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Desalination: Off Grid Zero Emission 2018-2028

Drinking water from brine/brackish water using integral energy harvesting

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It is time for a report on the heart of future desalination. This is the IDTechEx report, "Desalination: Off Grid Zero Emission 2018-2028". Coming from very little in 2018, off grid zero emission desalination will be a rapidly growing $35 billion market in 2028. The report looks closely at its roadmap of exciting new desalination and electricity technologies that will boost performance and reduce cost, in particular reducing what is usually the largest cost element - electricity. That embraces photovoltaics that is three times as efficient, Aerial Wind Energy AWE such as tethered kites more affordable and versatile than ground wind turbines and many new forms of water power that viably downsize and are sufficiently rugged and free of marine growth. There is a lot of benchmarking best practice in other industries ahead in these aspects for all sizes.
This report covering 79 organisations is replete with new infograms and forecasts. They clarify such things as the increasing interaction and integration in this emerging industry. Desalination plants will refill the Dead Sea while providing drinking water and many will provide spare electricity for communities. Some will be part of village, island and ship microgrids. How many islands? Which countries? What is best practice? It is here including future desalination options and why certain ones are dying out.
The report starts with a 48 page Executive Summary and Conclusions that is sufficient in itself for those in a hurry. It surveys the problem globally, the winning technologies, the trend to off grid zero emission and the future roadmap of technology. Forecasts of installed capacity and sales are given to 2028 of this, the heart of next generation desalination.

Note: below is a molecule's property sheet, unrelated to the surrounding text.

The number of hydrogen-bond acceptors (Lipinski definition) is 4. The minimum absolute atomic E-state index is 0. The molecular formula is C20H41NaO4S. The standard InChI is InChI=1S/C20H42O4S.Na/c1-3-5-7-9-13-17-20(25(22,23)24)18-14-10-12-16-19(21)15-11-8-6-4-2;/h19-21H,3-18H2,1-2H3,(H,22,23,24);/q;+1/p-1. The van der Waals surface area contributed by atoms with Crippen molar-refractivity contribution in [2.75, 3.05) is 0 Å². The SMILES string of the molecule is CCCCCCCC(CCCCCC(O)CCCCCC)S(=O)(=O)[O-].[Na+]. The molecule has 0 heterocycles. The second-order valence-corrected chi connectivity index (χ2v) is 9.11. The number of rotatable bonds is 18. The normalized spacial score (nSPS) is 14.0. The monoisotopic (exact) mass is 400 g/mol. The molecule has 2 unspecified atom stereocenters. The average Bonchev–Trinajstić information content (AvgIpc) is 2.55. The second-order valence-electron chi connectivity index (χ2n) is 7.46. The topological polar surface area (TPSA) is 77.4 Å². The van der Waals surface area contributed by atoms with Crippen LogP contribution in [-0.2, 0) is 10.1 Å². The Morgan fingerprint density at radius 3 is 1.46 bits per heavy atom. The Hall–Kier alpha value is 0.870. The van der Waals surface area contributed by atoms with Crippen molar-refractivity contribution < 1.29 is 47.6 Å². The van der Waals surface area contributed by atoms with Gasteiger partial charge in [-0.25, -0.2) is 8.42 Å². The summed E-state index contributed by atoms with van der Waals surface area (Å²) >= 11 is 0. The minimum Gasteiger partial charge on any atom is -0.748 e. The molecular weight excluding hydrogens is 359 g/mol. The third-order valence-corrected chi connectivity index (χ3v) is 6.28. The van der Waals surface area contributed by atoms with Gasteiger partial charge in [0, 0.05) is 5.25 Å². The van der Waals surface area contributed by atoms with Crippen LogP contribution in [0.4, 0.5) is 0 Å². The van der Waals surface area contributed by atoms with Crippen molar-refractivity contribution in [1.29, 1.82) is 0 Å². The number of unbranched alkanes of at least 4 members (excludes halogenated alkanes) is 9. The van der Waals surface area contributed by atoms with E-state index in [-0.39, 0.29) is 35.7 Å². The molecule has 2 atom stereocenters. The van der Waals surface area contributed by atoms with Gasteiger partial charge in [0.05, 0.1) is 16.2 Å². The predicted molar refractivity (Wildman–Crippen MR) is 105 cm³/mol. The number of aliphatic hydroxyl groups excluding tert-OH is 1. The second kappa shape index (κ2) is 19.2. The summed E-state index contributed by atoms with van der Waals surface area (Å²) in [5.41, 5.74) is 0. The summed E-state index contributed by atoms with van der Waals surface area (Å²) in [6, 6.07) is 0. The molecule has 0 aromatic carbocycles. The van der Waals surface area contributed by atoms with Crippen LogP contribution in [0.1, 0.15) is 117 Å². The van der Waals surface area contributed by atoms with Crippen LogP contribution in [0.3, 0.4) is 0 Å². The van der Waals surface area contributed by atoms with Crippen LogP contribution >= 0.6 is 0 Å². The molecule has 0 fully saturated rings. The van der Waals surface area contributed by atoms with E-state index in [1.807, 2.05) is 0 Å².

New combinations and applications of technologies are proposed, best practice illustrated and everything is put into the context of the rapid trend to off grid zero emission electricity production generally. The Introduction then gives an overview of desalination technologies and off grid motivation. A chapter on desalination technology appraises what will be a match for new off grid electricity technology, with detailed comparisons and best practice examples. Chapter 4 specifically examines emerging off grid electricity technology for desalination, Chapter 5 explains off grid ZE electricity system elements and how to avoid the troublesome ones and appraise what comes next. Chapters 6, 7 and 8 show how desalination will be tackled by new photovoltaics, wind power and water power with best practice examples.
The increasingly popular mobile desalinators will sometimes double as transport, provide electricity for farm robots not just irrigation and some will replace increasingly unaffordable diesel gensets expensively modified to meet new emissions laws and involving yesterday's crippling fuel supply systems. There are many strategies for avoiding expensive, dangerous, short lived batteries in desalination and examples are given.
For "Desalination: Off Grid Zero Emission 2018-2028", multi-lingual PhD level analysts from IDTechEx have carried out interviews worldwide, mined restricted databases and thought creatively on your behalf, presenting many new ideas. There are drill down reports for those wanting even more. They cover AWE, off grid overview, electricity from urban infrastructure and much more.
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Table of Contents
1.1.Purpose of this report
1.2.Global water resources
1.3.Recycling, preservation and more frugal use of water must have priority
1.3.1.Better use of traditional water supplies is essential
1.3.2.Projecting water stress
1.4.Desalination past, present and future
1.4.1.A history of last resort, big is beautiful
1.4.2.A bright future for desalination
1.4.3.Onerous requirements for large desalination plants may force rethink
1.4.4.Small becomes beautiful too
1.4.5.Best practice small ZE off grid desalination: MIT USA in Puerto Rico
1.5.Driving the trend to off grid electricity
1.6.New technologies for ZE distributed energy for desalination off grid